Tuesday, June 11, 2013

The Freshman

I have commented on my love of silent movies in several past blog postings. The Freshman (1925) has
some historical significance as being the first movie on the subject of football. Despite its being a comedy, the cinematography provides some sense of what the game was like in its infancy. Early football was an in-the-trenches, brutal game. There were no glitzy 400 yard passing games; instead, it was all a grinding ground game done one yard at a time. Begun in the late 19th century at the Ivy League colleges as a way to train the manly future leaders of society in the hard knocks of Social Darwinism, football was another element in what Theodore Roosevelt called the “Strenuous Life.” Large wedge formations crashed into each other at running speed, resulting in a substantial amount of injuries. As president, Roosevelt successfully urged college teams to adopt some safety measures, such as wearing helmets. In our own century when even baseball players wear guards and pads to prevent injuries, it might be surprising that early football players took the field with not much more than an average farm hand would have worn. Among the many injured college players in the early days of football, was one future president of the United States, Dwight Eisenhower. Like many in the future leadership class, Ike loved the grittiness and toughness of early football. It tested one’s toughness, which they believed also served as a measure of one’s moral character.


The Freshman is interesting in another sense. It critically portrays a young man who confuses life on the silver screen with reality. Harold “Speedy” Lamb (played by Harold Lloyd) is a young, na├»ve, and impressionable young man just about to set out for college. Looking for an idol, he finds one in the leading character of the film “College Hero,” which he has recently seen. Harold’s buffoonish efforts to gain popularity by acting like his screen idol make him the butt of jokes and pranks by what I can only refer to as the “cool” crowd. So lost in the gap between what is real and what he wants to believe, Harold even thinks he is part of the football team, when, in fact, he is the water boy. Only towards the end of the football game, the centerpiece of the movie, after multiple injuries have drained the bench and his coach refuses to put him, does Harold learn the truth. Still the injuries kept coming and Harold does get in the game. In the end he scores the winning play and gets the girl. Expressing my own agency as a viewer, I gave The Freshman an anti-Hollywood message. The film is conscious of the gap between big screen Hollywood fantasy and reality. It certainly must be one of the first movies to poke fun at viewers and how they shaped their world views around movies.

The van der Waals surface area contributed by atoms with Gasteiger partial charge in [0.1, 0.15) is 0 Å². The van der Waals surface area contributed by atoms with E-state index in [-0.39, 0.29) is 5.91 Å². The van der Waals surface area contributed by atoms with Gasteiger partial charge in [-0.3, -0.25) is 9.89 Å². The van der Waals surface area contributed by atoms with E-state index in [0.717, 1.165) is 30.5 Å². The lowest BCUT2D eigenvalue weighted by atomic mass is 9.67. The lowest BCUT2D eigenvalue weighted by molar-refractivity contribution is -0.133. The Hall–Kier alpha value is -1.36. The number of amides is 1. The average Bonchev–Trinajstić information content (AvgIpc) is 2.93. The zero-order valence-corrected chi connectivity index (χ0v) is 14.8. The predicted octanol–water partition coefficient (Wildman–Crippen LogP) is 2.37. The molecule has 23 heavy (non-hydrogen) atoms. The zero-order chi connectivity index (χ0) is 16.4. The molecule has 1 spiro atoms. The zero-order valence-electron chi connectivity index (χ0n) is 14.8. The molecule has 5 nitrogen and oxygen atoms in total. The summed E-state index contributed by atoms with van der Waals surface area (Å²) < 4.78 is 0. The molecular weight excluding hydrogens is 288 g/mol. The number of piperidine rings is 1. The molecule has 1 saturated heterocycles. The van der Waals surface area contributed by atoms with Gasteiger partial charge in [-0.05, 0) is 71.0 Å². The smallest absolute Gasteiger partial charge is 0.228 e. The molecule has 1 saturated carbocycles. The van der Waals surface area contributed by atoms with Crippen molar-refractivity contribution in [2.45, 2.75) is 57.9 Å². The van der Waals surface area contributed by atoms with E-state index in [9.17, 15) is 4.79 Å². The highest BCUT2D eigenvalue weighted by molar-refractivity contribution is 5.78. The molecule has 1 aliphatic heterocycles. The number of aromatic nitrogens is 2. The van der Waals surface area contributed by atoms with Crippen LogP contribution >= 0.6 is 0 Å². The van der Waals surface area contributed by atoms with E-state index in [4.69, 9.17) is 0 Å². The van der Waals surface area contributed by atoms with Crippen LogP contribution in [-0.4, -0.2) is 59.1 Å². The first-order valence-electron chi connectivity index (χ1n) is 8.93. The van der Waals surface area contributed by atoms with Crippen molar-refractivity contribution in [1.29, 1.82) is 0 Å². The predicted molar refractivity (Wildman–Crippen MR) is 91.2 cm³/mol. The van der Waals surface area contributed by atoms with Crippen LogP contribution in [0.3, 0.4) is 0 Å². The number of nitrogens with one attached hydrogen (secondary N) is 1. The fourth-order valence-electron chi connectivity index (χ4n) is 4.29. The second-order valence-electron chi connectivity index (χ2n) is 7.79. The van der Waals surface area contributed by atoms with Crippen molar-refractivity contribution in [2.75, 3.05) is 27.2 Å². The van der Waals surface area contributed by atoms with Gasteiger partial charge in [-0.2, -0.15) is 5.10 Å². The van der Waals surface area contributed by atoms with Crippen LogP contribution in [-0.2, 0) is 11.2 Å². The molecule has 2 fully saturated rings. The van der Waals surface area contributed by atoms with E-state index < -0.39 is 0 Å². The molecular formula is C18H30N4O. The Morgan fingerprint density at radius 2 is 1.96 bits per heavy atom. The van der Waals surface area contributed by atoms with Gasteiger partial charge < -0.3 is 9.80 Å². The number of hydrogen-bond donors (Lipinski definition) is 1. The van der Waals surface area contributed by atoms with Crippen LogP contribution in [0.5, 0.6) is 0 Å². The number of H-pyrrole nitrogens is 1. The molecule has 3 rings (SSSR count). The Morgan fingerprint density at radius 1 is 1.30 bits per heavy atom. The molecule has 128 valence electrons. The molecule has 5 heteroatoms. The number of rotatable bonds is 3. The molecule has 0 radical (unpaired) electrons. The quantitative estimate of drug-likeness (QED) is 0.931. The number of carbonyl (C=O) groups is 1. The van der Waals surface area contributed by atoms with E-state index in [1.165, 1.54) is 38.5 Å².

Wednesday, June 5, 2013

128th Annual Meeting of the AHA

I am happy to say that I will be presenting a paper at the January American Historical Association annual meeting in early January in our nation’s capital. The theme of the annual meeting is Disagreement, Debate, and Discussion, which I think is a great topic. The title of our panel is “A Place to Play: Outdoor Recreation and Environmental Conflict in the Twentieth- and Twenty-first-Century United States.” My paper is entitled, "Disagreement, Debate, and Discussion over the Meaning of Nature Protection: Wildlife Conservationists and the Battle over the Migratory Bird Conservation Act of 1929." Here is my abstract:


This paper will examine the vitriolic debate throughout the 1920s between sportsmen, as led by John B. Burnham and the American Game Protective and Propagation Association, and their opponents within the conservation movement, led by William T. Hornaday of the Wildlife Protection Fund, over the establishment of migratory bird refuges in accordance with the Migratory Bird Treaty Act of 1918. Caught between these two opposing factions, scientists and some legislators considered prolonged discussion over hunting regulations in the refuges a minor consideration compared to the more pressing need for immediate wetlands protection. The disagreement among the conservationists who had worked well together to secure federal protection of migratory birds in the previous decade centered on the questions of why do we protect nature and who should benefit from this protection. Using the correspondence collections of key players and organizations in this debate, as well as books, and magazine and newspaper articles, I examine their competing answers to these two questions and why it generated so much conflict between them.

The spirited disagreement, debate, and discussion over the Migratory Bird Conservation Act had several consequences. The discord delayed much needed wetlands protection at a time of drought, and it exposed the fault lines within the previously successful progressive conservation coalition. The battle over the relationship between nature and the motivation to protect it drove a wedge between hunters and non-hunters within the environmental protection movement that still remains today.

I hope to see you there.